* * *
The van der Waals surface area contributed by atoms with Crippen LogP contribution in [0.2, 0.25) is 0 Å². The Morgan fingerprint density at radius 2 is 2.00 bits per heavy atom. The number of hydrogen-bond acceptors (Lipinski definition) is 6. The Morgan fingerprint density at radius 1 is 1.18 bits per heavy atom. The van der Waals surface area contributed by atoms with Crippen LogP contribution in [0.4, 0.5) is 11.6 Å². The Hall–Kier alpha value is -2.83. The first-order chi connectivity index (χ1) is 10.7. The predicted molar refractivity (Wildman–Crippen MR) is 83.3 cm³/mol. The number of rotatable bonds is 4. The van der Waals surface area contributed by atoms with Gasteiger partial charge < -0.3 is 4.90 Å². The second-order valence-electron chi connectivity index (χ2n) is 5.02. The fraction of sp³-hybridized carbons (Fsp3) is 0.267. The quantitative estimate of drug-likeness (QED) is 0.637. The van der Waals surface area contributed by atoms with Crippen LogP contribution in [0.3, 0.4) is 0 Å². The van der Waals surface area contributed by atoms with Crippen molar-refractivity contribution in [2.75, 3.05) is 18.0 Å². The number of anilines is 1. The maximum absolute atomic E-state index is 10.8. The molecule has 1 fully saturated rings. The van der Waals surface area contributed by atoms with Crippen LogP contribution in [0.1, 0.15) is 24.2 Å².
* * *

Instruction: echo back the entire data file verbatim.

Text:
The van der Waals surface area contributed by atoms with Crippen LogP contribution in [0.2, 0.25) is 0 Å². The Morgan fingerprint density at radius 2 is 2.00 bits per heavy atom. The number of hydrogen-bond acceptors (Lipinski definition) is 6. The Morgan fingerprint density at radius 1 is 1.18 bits per heavy atom. The van der Waals surface area contributed by atoms with Crippen LogP contribution in [0.4, 0.5) is 11.6 Å². The Hall–Kier alpha value is -2.83. The first-order chi connectivity index (χ1) is 10.7. The predicted molar refractivity (Wildman–Crippen MR) is 83.3 cm³/mol. The number of rotatable bonds is 4. The van der Waals surface area contributed by atoms with Gasteiger partial charge < -0.3 is 4.90 Å². The second-order valence-electron chi connectivity index (χ2n) is 5.02. The fraction of sp³-hybridized carbons (Fsp3) is 0.267. The quantitative estimate of drug-likeness (QED) is 0.637. The van der Waals surface area contributed by atoms with Crippen LogP contribution in [0.3, 0.4) is 0 Å². The van der Waals surface area contributed by atoms with Crippen molar-refractivity contribution in [2.75, 3.05) is 18.0 Å². The number of anilines is 1. The maximum absolute atomic E-state index is 10.8. The molecule has 1 fully saturated rings. The van der Waals surface area contributed by atoms with Crippen LogP contribution in [0.1, 0.15) is 24.2 Å².